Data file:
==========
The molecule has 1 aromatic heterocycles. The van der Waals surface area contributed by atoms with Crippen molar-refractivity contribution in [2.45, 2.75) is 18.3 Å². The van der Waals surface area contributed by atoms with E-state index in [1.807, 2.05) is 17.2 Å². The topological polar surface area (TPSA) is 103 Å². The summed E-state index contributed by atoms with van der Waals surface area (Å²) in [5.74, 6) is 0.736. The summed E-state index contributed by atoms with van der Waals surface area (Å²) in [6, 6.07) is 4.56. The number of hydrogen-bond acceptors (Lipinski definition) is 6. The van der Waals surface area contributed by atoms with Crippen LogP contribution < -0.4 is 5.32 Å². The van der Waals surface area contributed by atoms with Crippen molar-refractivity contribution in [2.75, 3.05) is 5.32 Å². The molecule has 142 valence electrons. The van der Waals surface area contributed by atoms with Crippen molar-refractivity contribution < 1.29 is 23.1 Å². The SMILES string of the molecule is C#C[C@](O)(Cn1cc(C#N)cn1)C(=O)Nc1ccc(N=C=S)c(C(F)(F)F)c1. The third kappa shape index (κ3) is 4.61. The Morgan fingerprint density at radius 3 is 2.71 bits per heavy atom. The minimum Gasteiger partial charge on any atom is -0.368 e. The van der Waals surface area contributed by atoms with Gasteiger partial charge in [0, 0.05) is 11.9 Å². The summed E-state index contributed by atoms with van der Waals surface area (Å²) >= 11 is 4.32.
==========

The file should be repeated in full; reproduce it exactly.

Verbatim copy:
The molecule has 1 aromatic heterocycles. The van der Waals surface area contributed by atoms with Crippen molar-refractivity contribution in [2.45, 2.75) is 18.3 Å². The van der Waals surface area contributed by atoms with E-state index in [1.807, 2.05) is 17.2 Å². The topological polar surface area (TPSA) is 103 Å². The summed E-state index contributed by atoms with van der Waals surface area (Å²) in [5.74, 6) is 0.736. The summed E-state index contributed by atoms with van der Waals surface area (Å²) in [6, 6.07) is 4.56. The number of hydrogen-bond acceptors (Lipinski definition) is 6. The van der Waals surface area contributed by atoms with Crippen LogP contribution < -0.4 is 5.32 Å². The van der Waals surface area contributed by atoms with Crippen molar-refractivity contribution in [2.75, 3.05) is 5.32 Å². The molecule has 142 valence electrons. The van der Waals surface area contributed by atoms with Crippen molar-refractivity contribution < 1.29 is 23.1 Å². The SMILES string of the molecule is C#C[C@](O)(Cn1cc(C#N)cn1)C(=O)Nc1ccc(N=C=S)c(C(F)(F)F)c1. The third kappa shape index (κ3) is 4.61. The Morgan fingerprint density at radius 3 is 2.71 bits per heavy atom. The minimum Gasteiger partial charge on any atom is -0.368 e. The van der Waals surface area contributed by atoms with Gasteiger partial charge in [0, 0.05) is 11.9 Å². The summed E-state index contributed by atoms with van der Waals surface area (Å²) >= 11 is 4.32.